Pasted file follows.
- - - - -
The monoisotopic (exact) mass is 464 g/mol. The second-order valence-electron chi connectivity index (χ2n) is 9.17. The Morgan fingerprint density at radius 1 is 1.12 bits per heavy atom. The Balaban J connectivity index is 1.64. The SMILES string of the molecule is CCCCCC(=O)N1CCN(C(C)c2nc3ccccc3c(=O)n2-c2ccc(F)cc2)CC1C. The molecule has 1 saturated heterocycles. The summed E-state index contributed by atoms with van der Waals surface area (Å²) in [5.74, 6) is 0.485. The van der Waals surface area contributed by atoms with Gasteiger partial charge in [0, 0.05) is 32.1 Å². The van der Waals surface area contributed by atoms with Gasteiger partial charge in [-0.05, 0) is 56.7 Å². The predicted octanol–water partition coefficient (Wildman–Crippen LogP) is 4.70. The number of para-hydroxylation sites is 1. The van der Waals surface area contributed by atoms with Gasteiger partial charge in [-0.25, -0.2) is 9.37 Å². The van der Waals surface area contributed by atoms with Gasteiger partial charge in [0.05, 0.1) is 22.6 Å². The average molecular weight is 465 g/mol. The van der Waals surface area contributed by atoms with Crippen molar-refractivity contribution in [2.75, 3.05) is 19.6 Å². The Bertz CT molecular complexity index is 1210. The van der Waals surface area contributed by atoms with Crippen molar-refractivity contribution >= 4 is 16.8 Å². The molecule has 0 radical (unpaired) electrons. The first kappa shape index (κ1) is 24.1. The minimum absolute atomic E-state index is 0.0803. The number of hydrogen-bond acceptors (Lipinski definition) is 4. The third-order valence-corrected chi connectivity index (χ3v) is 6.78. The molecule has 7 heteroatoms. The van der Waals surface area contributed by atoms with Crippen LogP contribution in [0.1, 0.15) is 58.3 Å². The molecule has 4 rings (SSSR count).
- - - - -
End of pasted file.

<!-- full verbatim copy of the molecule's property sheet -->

The monoisotopic (exact) mass is 464 g/mol. The second-order valence-electron chi connectivity index (χ2n) is 9.17. The Morgan fingerprint density at radius 1 is 1.12 bits per heavy atom. The Balaban J connectivity index is 1.64. The SMILES string of the molecule is CCCCCC(=O)N1CCN(C(C)c2nc3ccccc3c(=O)n2-c2ccc(F)cc2)CC1C. The molecule has 1 saturated heterocycles. The summed E-state index contributed by atoms with van der Waals surface area (Å²) in [5.74, 6) is 0.485. The van der Waals surface area contributed by atoms with Gasteiger partial charge in [0, 0.05) is 32.1 Å². The van der Waals surface area contributed by atoms with Gasteiger partial charge in [-0.05, 0) is 56.7 Å². The predicted octanol–water partition coefficient (Wildman–Crippen LogP) is 4.70. The number of para-hydroxylation sites is 1. The van der Waals surface area contributed by atoms with Gasteiger partial charge in [-0.25, -0.2) is 9.37 Å². The van der Waals surface area contributed by atoms with Gasteiger partial charge in [0.05, 0.1) is 22.6 Å². The average molecular weight is 465 g/mol. The van der Waals surface area contributed by atoms with Crippen molar-refractivity contribution in [2.75, 3.05) is 19.6 Å². The Bertz CT molecular complexity index is 1210. The van der Waals surface area contributed by atoms with Crippen molar-refractivity contribution >= 4 is 16.8 Å². The molecule has 0 radical (unpaired) electrons. The first kappa shape index (κ1) is 24.1. The minimum absolute atomic E-state index is 0.0803. The number of hydrogen-bond acceptors (Lipinski definition) is 4. The third-order valence-corrected chi connectivity index (χ3v) is 6.78. The molecule has 7 heteroatoms. The van der Waals surface area contributed by atoms with Crippen LogP contribution in [0.1, 0.15) is 58.3 Å². The molecule has 4 rings (SSSR count).